COL01:SPORT-CRICKETAUSTRALIA:KANDY,SRILANKA,10SEP99 – Australian fielders Jason Gillespie (left) and captain Steve Waugh collide in attempting to take a catch from the bat of Sri Lankan Mahela Jayawardena on the second day of the first cricket test at the Asgiriya stadium in central Kandy September 10. Jayawardena survived with his score on 34 but the two fielders were taken to hospital with Gillespie rushed on a stretcher with a broken leg and Waugh with an injured nose. The Jayawardena swept a ball from ColinMiller and Gillespie came in from long-leg while Waugh rushed down from short fine-leg to take the catch. Sri Lanka went in for lunch at 181 for 5. al/Photo by Anuruddha Lokuhapuarachchi REUTERS
It appears that there are pressures in motion to return to the old Rajapaksa programme of rendering the National Anthem on Independence Day in Sinhala Only. As Eranda Ginige has contended, this would be a retrograde step. Towards our comprehension of the issues, I present a preliminary and incomplete bibliography of pertinent items — including the work of Kushil Gunasekera and his Foundation of Goodness in fostering the Murali Cup; the endeavours of Kumar Sangakkara and Mahela Jayawardene; and Sasanka Perera’s slashing criticism of the parochial responses to Kishani Jaysinghe’s operatic rendering of “Danno Budunge.”
My past studies of ethnic pogroms in Sri Lanka and India alerted me to the power of oral communication and emotional voices in sparking retaliation against an ethnic other in neighbourhood or region. In May-June 1915 oral tales of Muslim atrocity (mostly concocted one can assume) were carried along the railway tracks and thus converted a clash at Castle Street Kandy on the night of the 28th May night into a series of violent attacks on Muslims residing in such towns as Kegalle, Rambukkana, Colombo, Panadura on the 29th and 30th May and thence to Galle and Matara and their outlying road networks between the 1st and 4th June.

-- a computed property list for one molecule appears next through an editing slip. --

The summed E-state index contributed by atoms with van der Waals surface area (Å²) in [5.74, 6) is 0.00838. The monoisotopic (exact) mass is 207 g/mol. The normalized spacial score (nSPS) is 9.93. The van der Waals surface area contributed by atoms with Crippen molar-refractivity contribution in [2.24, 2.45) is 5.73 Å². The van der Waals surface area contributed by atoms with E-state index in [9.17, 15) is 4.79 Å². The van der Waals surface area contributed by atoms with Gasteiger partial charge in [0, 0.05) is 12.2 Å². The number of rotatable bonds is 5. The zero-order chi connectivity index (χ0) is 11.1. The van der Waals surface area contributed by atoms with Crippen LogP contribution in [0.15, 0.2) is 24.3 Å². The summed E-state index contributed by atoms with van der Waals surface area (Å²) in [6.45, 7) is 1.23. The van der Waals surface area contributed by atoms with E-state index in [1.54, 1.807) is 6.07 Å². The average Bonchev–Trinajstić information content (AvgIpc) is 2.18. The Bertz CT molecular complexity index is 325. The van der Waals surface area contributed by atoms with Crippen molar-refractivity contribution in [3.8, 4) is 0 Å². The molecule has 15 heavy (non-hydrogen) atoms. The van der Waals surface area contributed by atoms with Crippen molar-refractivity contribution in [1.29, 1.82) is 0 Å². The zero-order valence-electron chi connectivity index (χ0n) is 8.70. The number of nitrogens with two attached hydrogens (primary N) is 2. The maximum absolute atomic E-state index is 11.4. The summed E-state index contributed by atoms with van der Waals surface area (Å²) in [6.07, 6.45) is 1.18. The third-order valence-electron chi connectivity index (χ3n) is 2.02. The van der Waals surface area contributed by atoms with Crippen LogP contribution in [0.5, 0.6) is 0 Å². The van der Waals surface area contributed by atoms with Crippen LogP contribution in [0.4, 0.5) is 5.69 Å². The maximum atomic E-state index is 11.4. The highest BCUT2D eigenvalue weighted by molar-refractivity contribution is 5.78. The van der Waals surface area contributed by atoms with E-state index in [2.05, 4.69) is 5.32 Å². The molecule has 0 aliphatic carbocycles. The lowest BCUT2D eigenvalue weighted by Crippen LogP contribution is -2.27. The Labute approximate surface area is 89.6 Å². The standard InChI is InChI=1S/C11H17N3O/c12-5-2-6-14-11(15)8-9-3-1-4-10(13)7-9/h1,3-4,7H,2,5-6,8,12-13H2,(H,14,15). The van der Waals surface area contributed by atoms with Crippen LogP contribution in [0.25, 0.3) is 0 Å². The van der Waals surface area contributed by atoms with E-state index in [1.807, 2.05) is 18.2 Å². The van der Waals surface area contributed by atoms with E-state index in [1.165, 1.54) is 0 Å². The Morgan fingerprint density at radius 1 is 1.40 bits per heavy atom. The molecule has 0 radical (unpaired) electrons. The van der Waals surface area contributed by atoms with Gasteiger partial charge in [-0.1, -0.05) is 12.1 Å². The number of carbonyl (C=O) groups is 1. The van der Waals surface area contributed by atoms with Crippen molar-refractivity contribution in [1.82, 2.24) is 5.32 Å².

A LETTER from A Sinhala Collective, in Island, 14 December 2019, where the title runs thus “A Letter to Tamil Citizens from a Group of Sinhalese” …. with highlighting emphasis added by The Editor, Thuppahi
After the recent Presidential election, we were saddened to see, how the Tamil voting pattern reflected the division between us and that the Tamil Eelam map was drawn once again. We know, there was significant fear created by politicians who had a lot to gain from the Tamil voters, but unfortunately it was representative of the fact that the Tamils are not one with the rest of the country.
Michael Leunig, in The Sydney Morning Herald,1 November 2019,where the title runs thus: “Aiming to stir the possum, I got engulfed in free-floating hate”
It was exactly 50 years ago that I started working as a full-time newspaper cartoonist, and as if to celebrate this anniversary, mysterious fate had me drawing a cartoon which brought so much hostile public reaction that I began to lie awake at night wondering why I had followed such a troubled, painful and precarious career path.
Thuppahi's Blog · This web site presents the interventions of MICHAEL ROBERTS in the public realm with reference to Sri Lankan political affairs. It will embrace the politics of cricket as well. ROBERTS was educated at St. Aloysius College in Galle and the universities of Peradeniya and Oxford. He taught History at Peradeniya University and Anthropology at Adelaide university. He is now retired and lives in Adelaide.